Album Review: Southern Empire, “Civilisation”


AMG gives a stellar rating to Southern Empire, Civilisation:

Southern Empire happily abuse a smorgasbord of progressive influences: the epic structure of Transatlantic, the lithe complexity of Yes, the grandiosity of Rush, and the catchy modern sheen of Haken. As such, the art of Civilisation is not so much in its unique sound, but rather its composition and execution. The bulk and heart of the album are in its two centerpieces, “Cries for the Lonely” and “The Crossroads.” Adventurous, bold songwriting drives these dynamically written tracks of progressive rock that freshens up the sounds of the 70’s with a bright layer of vigor and spirit. Their length is used expertly to showcase a variety of styles and moods that reflect the flow of a soundtrack. An audacious keyboard-driven instrumental section naturally progresses into a bombastic call-and-response of choral and main vocals before moving onto a touching violin and guitar solo, none of it sounding forced or unnatural.

The strength of the compositions is boldened by spirited performances. Vocalist Danny Lopresto is gifted with a strong baritone full of appropriate drama and grandiloquence. He’s joined by the rest of the band, all of whom join in the various styles and layers, such as the canon employed in “Goliath’s Moon” and the choral arrangements on “Cries for the Lonely.” The guitars regularly erupt in excellent solos and keep the attention with deft plucking and the liberal application of hooks . Furthermore, the album is filled with a variety of less common instruments and effect, applied as befitting the flow of the music. Just listen to the hand percussion used to a salsa-like effect on “Crossroads,” the funky wah-wah on “Goliath’s Moon” and the sporadic but effective use of flutes to evoke melancholy.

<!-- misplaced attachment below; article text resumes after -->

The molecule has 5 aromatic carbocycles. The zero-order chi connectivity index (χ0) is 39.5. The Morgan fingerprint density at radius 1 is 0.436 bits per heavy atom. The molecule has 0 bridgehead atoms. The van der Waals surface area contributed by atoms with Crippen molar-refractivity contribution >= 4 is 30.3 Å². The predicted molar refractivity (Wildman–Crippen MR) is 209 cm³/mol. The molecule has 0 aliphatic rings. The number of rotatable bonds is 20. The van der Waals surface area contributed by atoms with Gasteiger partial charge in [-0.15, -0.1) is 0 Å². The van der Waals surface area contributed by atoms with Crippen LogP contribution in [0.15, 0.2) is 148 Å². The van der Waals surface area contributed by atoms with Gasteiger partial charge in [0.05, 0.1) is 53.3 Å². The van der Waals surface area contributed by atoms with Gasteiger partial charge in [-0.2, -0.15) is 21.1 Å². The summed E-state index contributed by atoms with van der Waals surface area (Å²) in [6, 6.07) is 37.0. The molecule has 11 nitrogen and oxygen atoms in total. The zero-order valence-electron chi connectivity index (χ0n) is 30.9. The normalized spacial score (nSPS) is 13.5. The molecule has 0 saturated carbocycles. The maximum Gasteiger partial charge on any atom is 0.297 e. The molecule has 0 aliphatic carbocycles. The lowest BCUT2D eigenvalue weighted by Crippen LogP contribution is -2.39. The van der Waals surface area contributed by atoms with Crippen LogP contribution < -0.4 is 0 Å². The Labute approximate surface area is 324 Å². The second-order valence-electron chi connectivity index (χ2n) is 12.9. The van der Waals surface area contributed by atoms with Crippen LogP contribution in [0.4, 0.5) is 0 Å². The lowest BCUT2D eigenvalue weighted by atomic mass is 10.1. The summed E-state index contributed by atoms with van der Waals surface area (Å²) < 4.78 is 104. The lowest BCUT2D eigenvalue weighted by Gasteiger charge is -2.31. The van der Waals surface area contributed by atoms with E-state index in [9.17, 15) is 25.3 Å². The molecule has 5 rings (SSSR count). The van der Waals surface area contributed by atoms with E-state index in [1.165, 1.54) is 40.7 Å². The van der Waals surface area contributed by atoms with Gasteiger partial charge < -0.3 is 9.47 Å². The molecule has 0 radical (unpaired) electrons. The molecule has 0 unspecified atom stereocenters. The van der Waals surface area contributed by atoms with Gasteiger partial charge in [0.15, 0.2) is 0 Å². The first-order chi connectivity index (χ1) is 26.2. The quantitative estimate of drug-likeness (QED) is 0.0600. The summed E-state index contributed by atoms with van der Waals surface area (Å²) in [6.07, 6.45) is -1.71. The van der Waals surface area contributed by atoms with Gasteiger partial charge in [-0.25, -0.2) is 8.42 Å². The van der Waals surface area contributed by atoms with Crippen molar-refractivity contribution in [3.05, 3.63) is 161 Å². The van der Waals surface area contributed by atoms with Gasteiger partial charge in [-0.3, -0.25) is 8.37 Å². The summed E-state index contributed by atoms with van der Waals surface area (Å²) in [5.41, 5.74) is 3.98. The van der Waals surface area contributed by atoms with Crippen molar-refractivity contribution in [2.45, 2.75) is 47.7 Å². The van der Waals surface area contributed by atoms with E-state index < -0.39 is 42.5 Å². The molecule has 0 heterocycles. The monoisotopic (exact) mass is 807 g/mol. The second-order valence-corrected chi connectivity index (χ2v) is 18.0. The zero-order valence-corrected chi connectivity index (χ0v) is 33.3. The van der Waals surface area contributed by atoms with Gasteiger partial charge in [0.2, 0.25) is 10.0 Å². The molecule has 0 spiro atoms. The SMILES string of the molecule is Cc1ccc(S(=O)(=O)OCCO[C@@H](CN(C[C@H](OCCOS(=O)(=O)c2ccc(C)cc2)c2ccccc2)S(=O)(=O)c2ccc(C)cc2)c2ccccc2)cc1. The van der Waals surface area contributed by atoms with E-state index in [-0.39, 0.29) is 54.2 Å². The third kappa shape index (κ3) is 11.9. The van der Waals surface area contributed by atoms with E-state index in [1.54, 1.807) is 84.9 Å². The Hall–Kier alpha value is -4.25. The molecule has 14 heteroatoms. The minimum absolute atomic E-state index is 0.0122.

The bookends to the album don’t reach the middle tracks’ quality, though they are never less than enjoyable. Opener “Goliath’s Moon” has an odd start as its initial verse is played twice, which is like reading the same story twice considering the sci-fi narrative of a lost diamond, but the track soon picks up steam with a compelling vitality and dynamic use of the vocal range. Closer “Innocence & Fortune” comes on the heels of a tiring hour of strong music and initially suffers from languidity, but finishes strong with a very Yes-like Mellotron ditty and a triumphant burst of choir and symphony. The great flow across the album doesn’t suffer from these shortcomings, which are minor in the grand scheme of things. And as if these words of praise have not been enough, Civilisation sports an excellent production from the hand of keyboard player and band creator Sean Timms (ex-Unitopia). The sound is bright, clean, and crystal clear, with each instrument audible separately even when the compositions become crowded (frequently on “Goliath’s Moon”). The bass pulses genially, the drums are clear and natural, and the various extra instruments are mixed in perfectly and dynamically, to the point where you no longer notice just how natural it sounds.



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